So who's to blame for the Heartbleed Bug?
Seggelmann takes the blame for introducing the flaw into OpenSSL two years ago by mistake when he sought to add new features. An article quotes him as saying, he "missed validating a variable containing a length," and this oversight, "though trivial," was a simple error.
Is the mistake with this enormous consequence to the whole of Internet security an indictment of the open-source code-vetting process? Responses to that question are mixed.
"A mistake was made and quickly corrected," says Glenn Dodi, senior director, security intelligence and research labs, ThreatTrack Security. Software has bugs all the time, he points out. "Given enough time, effort and money, someone can find a vulnerability in nearly every piece of software. After all, humans are the ones who coded it."
But Dodi expressed hope that "open source technologies should be better funded. Perhaps, if this had more support than it currently does, this vulnerability could have been caught sooner."
Wayne Jackson, CEO of Sonatype, says the flaw in OpenSSL was introduced in version 1.01.1 in March of 2012. "This is not a failing of any standards body, more likely a simple coding error," Jackson says. "Among other things, this event highlights the unfortunate reality that nearly all software will be found to be defective over time. The fact that this took two years to surface is not unusual."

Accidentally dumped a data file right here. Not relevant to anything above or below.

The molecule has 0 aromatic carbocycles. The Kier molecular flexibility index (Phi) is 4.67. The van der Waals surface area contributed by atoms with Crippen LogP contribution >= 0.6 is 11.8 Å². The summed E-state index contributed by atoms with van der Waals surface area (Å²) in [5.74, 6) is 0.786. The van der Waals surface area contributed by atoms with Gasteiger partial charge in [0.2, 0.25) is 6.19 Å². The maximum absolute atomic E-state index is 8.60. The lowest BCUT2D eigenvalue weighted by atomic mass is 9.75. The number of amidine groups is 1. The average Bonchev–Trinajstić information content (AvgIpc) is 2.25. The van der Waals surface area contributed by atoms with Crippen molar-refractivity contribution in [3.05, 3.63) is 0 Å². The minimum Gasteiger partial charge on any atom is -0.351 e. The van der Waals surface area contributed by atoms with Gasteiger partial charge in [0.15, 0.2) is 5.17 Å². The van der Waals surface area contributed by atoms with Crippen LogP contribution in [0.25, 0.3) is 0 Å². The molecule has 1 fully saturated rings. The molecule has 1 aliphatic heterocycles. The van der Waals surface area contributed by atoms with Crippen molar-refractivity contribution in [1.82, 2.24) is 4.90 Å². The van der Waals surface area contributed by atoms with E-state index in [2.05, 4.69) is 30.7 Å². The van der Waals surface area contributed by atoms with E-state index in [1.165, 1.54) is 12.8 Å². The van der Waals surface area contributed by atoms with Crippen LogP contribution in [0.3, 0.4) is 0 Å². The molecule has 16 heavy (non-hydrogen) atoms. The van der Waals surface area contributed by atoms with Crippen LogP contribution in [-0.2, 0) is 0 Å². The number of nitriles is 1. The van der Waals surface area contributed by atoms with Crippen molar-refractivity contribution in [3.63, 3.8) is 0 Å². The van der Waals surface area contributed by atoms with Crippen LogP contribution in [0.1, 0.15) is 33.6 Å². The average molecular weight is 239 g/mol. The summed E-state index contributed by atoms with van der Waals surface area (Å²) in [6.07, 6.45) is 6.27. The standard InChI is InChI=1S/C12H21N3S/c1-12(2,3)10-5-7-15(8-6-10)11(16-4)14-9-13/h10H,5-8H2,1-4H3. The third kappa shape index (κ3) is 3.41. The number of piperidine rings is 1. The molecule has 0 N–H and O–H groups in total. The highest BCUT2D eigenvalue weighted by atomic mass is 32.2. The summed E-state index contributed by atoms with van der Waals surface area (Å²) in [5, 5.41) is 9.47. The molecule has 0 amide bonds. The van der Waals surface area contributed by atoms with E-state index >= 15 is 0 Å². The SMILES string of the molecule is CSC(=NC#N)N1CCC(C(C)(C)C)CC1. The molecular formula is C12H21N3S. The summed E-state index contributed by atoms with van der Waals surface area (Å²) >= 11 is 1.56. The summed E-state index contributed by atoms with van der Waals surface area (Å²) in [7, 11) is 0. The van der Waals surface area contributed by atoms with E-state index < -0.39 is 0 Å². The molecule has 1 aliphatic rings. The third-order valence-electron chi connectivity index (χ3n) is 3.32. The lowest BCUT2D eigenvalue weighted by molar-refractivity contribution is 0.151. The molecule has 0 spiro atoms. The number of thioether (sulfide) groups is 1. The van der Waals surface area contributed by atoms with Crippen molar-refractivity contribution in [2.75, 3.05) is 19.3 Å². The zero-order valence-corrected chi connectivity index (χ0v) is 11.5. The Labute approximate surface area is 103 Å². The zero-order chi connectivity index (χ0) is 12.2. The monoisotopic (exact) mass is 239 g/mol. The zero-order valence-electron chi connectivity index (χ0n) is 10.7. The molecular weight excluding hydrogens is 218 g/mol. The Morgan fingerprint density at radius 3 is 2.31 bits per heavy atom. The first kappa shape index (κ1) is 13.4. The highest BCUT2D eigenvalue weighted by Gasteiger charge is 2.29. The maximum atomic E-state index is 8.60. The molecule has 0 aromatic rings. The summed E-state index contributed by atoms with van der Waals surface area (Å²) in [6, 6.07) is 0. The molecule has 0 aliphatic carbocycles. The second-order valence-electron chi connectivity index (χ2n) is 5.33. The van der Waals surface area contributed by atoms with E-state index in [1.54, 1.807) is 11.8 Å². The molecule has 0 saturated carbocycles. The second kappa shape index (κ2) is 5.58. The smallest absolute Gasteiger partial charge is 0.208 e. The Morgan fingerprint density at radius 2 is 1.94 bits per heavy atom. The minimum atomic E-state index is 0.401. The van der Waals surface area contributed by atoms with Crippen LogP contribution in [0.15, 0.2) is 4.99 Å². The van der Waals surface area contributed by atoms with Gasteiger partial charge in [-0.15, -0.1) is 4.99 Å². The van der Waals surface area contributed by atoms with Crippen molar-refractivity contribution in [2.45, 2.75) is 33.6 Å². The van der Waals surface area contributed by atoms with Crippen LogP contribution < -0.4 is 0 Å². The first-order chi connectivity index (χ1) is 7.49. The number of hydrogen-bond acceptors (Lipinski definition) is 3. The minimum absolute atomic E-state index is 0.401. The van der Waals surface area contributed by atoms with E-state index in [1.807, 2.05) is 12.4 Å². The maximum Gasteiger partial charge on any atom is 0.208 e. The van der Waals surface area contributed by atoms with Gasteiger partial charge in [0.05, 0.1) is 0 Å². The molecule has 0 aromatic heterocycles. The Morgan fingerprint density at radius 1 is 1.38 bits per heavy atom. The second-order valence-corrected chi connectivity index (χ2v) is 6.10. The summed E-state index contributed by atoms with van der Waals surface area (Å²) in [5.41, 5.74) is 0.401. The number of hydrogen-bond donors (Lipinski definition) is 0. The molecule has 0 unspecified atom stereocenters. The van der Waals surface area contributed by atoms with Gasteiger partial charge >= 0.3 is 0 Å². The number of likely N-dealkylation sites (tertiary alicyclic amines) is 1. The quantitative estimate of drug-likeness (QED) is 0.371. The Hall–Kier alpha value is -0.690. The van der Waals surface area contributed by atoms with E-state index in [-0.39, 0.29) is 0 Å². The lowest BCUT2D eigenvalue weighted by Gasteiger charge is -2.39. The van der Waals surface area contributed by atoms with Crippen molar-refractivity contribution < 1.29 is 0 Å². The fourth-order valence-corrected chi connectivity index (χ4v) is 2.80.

However, he noted the scope of the impact of the Heartbleed Bug is very wide indeed, much more than is being generally reported, he says.
"OpenSSL is embedded in a huge array of technologies — routers, wifi, hubs, firewalls, control systems," and much more, he noted. And these are not necessarily easy or often updated. "This issue will be with us for a long, long time," he adds.
Jackson also says a lesson to be drawn from the Heartbleed Bug is that "we as an industry have dramatically underinvested in software integrity and generally ignored, for a security perspective, the open source building blocks on which the Internet functions. Open source is everywhere. It is the foundation of all modern software applications."
Have cyber-criminals or government spy agencies been exploiting the Heartbleed Bug to steal data?
Of course, many are wondering if attacks are occurring to exploit the newly-disclosed vulnerabilities associated with Heartbleed Bug, since some honeypots are set up to monitor the Internet and identify live attacks. Many wonder if an intelligence agency, such as the National Security Agency, deliberately inserted the big into OpenSSL, though there is no evidence to that. Experts like Schneier say it's an important question but probably not the case with Heartbleed.
The civil liberties group Electronic Frontier Foundation said it is worrying that "blackhats and/or intelligence agencies may have had a long period when they knew about the attack and could use it at their leisure."
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